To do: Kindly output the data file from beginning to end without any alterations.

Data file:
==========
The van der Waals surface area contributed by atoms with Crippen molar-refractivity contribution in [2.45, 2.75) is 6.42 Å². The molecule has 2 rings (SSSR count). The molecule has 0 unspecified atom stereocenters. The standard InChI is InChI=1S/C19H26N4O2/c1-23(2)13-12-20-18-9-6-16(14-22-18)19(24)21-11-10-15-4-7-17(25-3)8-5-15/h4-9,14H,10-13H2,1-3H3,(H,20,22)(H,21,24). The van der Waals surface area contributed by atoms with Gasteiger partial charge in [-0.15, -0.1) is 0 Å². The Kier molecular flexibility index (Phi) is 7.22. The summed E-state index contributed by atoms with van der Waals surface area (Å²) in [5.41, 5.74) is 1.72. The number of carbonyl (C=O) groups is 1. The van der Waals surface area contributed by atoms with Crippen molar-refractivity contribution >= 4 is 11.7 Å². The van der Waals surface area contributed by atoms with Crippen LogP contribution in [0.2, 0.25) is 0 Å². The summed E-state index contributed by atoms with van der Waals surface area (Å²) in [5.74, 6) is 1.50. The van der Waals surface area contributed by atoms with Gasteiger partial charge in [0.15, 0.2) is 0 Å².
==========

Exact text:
The van der Waals surface area contributed by atoms with Crippen molar-refractivity contribution in [2.45, 2.75) is 6.42 Å². The molecule has 2 rings (SSSR count). The molecule has 0 unspecified atom stereocenters. The standard InChI is InChI=1S/C19H26N4O2/c1-23(2)13-12-20-18-9-6-16(14-22-18)19(24)21-11-10-15-4-7-17(25-3)8-5-15/h4-9,14H,10-13H2,1-3H3,(H,20,22)(H,21,24). The van der Waals surface area contributed by atoms with Gasteiger partial charge in [-0.15, -0.1) is 0 Å². The Kier molecular flexibility index (Phi) is 7.22. The summed E-state index contributed by atoms with van der Waals surface area (Å²) in [5.41, 5.74) is 1.72. The number of carbonyl (C=O) groups is 1. The van der Waals surface area contributed by atoms with Crippen molar-refractivity contribution >= 4 is 11.7 Å². The van der Waals surface area contributed by atoms with Crippen LogP contribution in [0.2, 0.25) is 0 Å². The summed E-state index contributed by atoms with van der Waals surface area (Å²) in [5.74, 6) is 1.50. The van der Waals surface area contributed by atoms with Gasteiger partial charge in [0.15, 0.2) is 0 Å².